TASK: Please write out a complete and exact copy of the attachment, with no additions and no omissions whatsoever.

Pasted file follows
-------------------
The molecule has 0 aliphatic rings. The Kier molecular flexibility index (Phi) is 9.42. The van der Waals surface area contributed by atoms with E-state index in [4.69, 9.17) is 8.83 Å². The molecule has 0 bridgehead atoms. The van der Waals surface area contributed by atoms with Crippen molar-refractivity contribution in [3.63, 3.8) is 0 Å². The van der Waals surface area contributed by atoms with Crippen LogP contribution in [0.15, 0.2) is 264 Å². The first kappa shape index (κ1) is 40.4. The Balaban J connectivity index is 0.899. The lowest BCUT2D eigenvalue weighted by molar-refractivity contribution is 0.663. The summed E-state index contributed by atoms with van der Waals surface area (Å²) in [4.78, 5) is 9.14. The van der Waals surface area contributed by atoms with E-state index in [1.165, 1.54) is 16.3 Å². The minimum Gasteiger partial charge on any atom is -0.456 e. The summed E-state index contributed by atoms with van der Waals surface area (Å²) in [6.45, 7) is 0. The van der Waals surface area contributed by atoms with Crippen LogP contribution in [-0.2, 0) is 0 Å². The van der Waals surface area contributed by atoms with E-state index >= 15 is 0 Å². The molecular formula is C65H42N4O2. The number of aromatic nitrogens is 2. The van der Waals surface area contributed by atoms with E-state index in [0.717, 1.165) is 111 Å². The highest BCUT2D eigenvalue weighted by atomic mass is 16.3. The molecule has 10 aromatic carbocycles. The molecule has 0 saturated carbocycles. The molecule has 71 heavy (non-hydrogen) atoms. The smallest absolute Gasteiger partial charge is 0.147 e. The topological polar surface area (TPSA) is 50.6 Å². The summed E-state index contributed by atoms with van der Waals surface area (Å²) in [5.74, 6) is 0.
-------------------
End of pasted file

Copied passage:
The molecule has 0 aliphatic rings. The Kier molecular flexibility index (Phi) is 9.42. The van der Waals surface area contributed by atoms with E-state index in [4.69, 9.17) is 8.83 Å². The molecule has 0 bridgehead atoms. The van der Waals surface area contributed by atoms with Crippen molar-refractivity contribution in [3.63, 3.8) is 0 Å². The van der Waals surface area contributed by atoms with Crippen LogP contribution in [0.15, 0.2) is 264 Å². The first kappa shape index (κ1) is 40.4. The Balaban J connectivity index is 0.899. The lowest BCUT2D eigenvalue weighted by molar-refractivity contribution is 0.663. The summed E-state index contributed by atoms with van der Waals surface area (Å²) in [4.78, 5) is 9.14. The van der Waals surface area contributed by atoms with E-state index in [1.165, 1.54) is 16.3 Å². The minimum Gasteiger partial charge on any atom is -0.456 e. The summed E-state index contributed by atoms with van der Waals surface area (Å²) in [6.45, 7) is 0. The van der Waals surface area contributed by atoms with Crippen LogP contribution in [-0.2, 0) is 0 Å². The van der Waals surface area contributed by atoms with E-state index >= 15 is 0 Å². The molecular formula is C65H42N4O2. The number of aromatic nitrogens is 2. The van der Waals surface area contributed by atoms with E-state index in [0.717, 1.165) is 111 Å². The highest BCUT2D eigenvalue weighted by atomic mass is 16.3. The molecule has 10 aromatic carbocycles. The molecule has 0 saturated carbocycles. The molecule has 71 heavy (non-hydrogen) atoms. The smallest absolute Gasteiger partial charge is 0.147 e. The topological polar surface area (TPSA) is 50.6 Å². The summed E-state index contributed by atoms with van der Waals surface area (Å²) in [5.74, 6) is 0.